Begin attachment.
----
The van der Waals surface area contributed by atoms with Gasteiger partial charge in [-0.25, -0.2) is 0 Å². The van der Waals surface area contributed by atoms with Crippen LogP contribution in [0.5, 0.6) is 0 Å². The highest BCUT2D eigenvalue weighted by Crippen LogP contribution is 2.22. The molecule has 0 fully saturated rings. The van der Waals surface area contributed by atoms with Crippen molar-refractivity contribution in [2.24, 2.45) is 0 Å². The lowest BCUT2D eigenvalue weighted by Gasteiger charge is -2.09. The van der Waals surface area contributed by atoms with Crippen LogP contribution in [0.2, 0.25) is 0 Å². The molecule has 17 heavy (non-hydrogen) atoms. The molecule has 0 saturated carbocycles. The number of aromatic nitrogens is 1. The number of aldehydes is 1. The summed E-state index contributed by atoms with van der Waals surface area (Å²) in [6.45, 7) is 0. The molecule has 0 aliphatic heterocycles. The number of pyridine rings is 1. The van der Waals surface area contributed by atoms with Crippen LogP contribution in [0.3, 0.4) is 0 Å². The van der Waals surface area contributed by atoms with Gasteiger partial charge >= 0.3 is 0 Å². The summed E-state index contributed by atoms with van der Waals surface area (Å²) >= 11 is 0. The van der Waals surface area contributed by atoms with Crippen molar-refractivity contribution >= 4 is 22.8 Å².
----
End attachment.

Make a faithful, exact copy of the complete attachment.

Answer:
The van der Waals surface area contributed by atoms with Gasteiger partial charge in [-0.25, -0.2) is 0 Å². The van der Waals surface area contributed by atoms with Crippen LogP contribution in [0.5, 0.6) is 0 Å². The highest BCUT2D eigenvalue weighted by Crippen LogP contribution is 2.22. The molecule has 0 fully saturated rings. The van der Waals surface area contributed by atoms with Crippen molar-refractivity contribution in [2.24, 2.45) is 0 Å². The lowest BCUT2D eigenvalue weighted by Gasteiger charge is -2.09. The van der Waals surface area contributed by atoms with Crippen LogP contribution in [0.2, 0.25) is 0 Å². The molecule has 17 heavy (non-hydrogen) atoms. The molecule has 0 saturated carbocycles. The number of aromatic nitrogens is 1. The number of aldehydes is 1. The summed E-state index contributed by atoms with van der Waals surface area (Å²) in [6.45, 7) is 0. The molecule has 0 aliphatic heterocycles. The number of pyridine rings is 1. The van der Waals surface area contributed by atoms with Crippen LogP contribution in [0.3, 0.4) is 0 Å². The van der Waals surface area contributed by atoms with Gasteiger partial charge >= 0.3 is 0 Å². The summed E-state index contributed by atoms with van der Waals surface area (Å²) >= 11 is 0. The van der Waals surface area contributed by atoms with Crippen molar-refractivity contribution >= 4 is 22.8 Å².